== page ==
The Consequences of Poor Eating Habits Persist Even after Diet is Improved
New research published in the Journal of Leukocyte Biology suggests that these changes to the behaviour of the immune system are persistent and can continue even after your diet has improved. It is fairly universally understood that improving your food behaviour and choice will most likely improve your health. However, less well understood or known is that the effects of poor eating habits persist long after dietary habits are improved. In a new report appearing in the November 2014 issue of the Journal of Leukocyte Biology, scientists use mice to show that even after successful treatment of atherosclerosis (including lowering of blood cholesterol and a change in dietary habits) the effects of an unhealthy lifestyle still impact upon the way the immune system functions. This change in function occurs largely because poor eating habits alter the way genes express themselves, including genes related to immunity which make up the largest collection of specific genes in the human structure. This change in gene expression (epigenetics) ultimately maintains the risk of cardiovascular disorders at a level far higher than it would be had there been no exposure to unhealthy foods in the first place.
Erik Van Kampen, one of the researchers involved in the study states-
“I hope that this study demonstrates the importance of diet-induced changes in the epigenome and encourages further research into the interaction between dietary patterns, DNA methylation and disease.”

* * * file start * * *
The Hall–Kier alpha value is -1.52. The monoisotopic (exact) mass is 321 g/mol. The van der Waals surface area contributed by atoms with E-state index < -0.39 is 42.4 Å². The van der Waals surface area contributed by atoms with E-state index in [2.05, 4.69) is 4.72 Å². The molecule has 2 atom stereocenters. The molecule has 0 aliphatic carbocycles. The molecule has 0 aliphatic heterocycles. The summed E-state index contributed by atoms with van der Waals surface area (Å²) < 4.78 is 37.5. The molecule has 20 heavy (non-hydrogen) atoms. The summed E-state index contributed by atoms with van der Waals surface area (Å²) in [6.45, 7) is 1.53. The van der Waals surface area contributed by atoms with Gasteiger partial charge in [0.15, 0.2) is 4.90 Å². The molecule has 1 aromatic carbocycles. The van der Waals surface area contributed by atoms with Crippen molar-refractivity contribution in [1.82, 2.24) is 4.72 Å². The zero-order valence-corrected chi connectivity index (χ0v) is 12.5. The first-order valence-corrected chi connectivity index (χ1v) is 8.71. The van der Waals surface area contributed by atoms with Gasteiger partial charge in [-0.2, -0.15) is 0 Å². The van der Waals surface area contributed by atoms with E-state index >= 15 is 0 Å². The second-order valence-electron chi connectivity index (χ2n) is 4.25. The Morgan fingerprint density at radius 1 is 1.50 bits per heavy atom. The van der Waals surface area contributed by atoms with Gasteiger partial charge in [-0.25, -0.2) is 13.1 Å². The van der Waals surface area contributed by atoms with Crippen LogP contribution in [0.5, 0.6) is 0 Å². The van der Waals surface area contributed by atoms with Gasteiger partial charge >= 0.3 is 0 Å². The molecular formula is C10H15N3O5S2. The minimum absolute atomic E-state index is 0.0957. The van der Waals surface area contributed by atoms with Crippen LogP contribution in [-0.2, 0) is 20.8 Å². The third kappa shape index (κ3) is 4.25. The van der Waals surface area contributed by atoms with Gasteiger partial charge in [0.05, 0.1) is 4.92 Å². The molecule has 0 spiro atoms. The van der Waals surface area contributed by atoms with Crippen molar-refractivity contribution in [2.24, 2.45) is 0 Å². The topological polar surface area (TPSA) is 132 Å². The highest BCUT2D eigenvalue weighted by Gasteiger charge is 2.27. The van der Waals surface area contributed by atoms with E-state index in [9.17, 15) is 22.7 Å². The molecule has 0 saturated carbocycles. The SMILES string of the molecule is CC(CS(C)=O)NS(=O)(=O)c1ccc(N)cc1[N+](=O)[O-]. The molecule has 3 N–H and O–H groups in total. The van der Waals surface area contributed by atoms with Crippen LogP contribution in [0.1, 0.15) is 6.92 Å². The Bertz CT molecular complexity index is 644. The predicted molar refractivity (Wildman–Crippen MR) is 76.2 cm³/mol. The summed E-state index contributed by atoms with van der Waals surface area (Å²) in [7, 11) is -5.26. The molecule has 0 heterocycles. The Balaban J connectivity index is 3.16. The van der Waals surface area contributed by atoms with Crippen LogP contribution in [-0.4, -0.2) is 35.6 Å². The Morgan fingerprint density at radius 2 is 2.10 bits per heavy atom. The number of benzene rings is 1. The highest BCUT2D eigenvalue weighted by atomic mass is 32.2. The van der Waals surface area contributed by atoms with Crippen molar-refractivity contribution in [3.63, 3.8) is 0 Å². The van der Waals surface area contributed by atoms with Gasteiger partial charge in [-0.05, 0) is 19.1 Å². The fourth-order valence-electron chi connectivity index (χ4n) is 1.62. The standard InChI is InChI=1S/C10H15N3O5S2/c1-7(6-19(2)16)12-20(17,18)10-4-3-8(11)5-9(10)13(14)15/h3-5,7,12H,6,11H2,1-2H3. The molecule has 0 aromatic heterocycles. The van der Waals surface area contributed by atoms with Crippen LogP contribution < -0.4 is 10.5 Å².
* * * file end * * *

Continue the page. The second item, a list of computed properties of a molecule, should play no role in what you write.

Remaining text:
To establish this mechanism, scientists used two groups of mice that had an altered gene making them more susceptible to developing high blood cholesterol and atherosclerosis. These mice were either fed a high-fat, high-cholesterol diet (Western-type diet, WTD) or a normal diet (chow – albeit there are numerous variations on this).
After a long period of feeding, bone marrow was isolated from the mice and transplanted into mice with a similar genetic background that had their own bone marrow destroyed. The recipient mice were left on chow diet for several months, after which the development of atherosclerosis in the heart was measured. The number and status of immune cells throughout the body and epigenetic markings on the DNA in the bone marrow also were examined.
They found that DNA methylation, an epigenetic signature, in the bone marrow was different in mice that received bone marrow from the WTD-fed donors compared to the mice receiving bone marrow from chow-fed donors. Furthermore, these mice had large differences in their immune system and increased atherosclerosis.
John Wherry, Ph.D., Deputy Editor of the Journal of Leukocyte Biology stated
“We’ve long known that lifestyle and nutrition could affect immune system function. The ability of nutritional history to have durable effects on immune cells demonstrated in this new report could have profound implications for treatment of diseases with immune underpinnings.”
The implication for clinical care is that epigenetic modifications or reversals of nutrition related events may need a more prolonged intervention to rectify risk factors, that time period is not yet known and will likely also be age related but will present some interesting analysis in the years to come.
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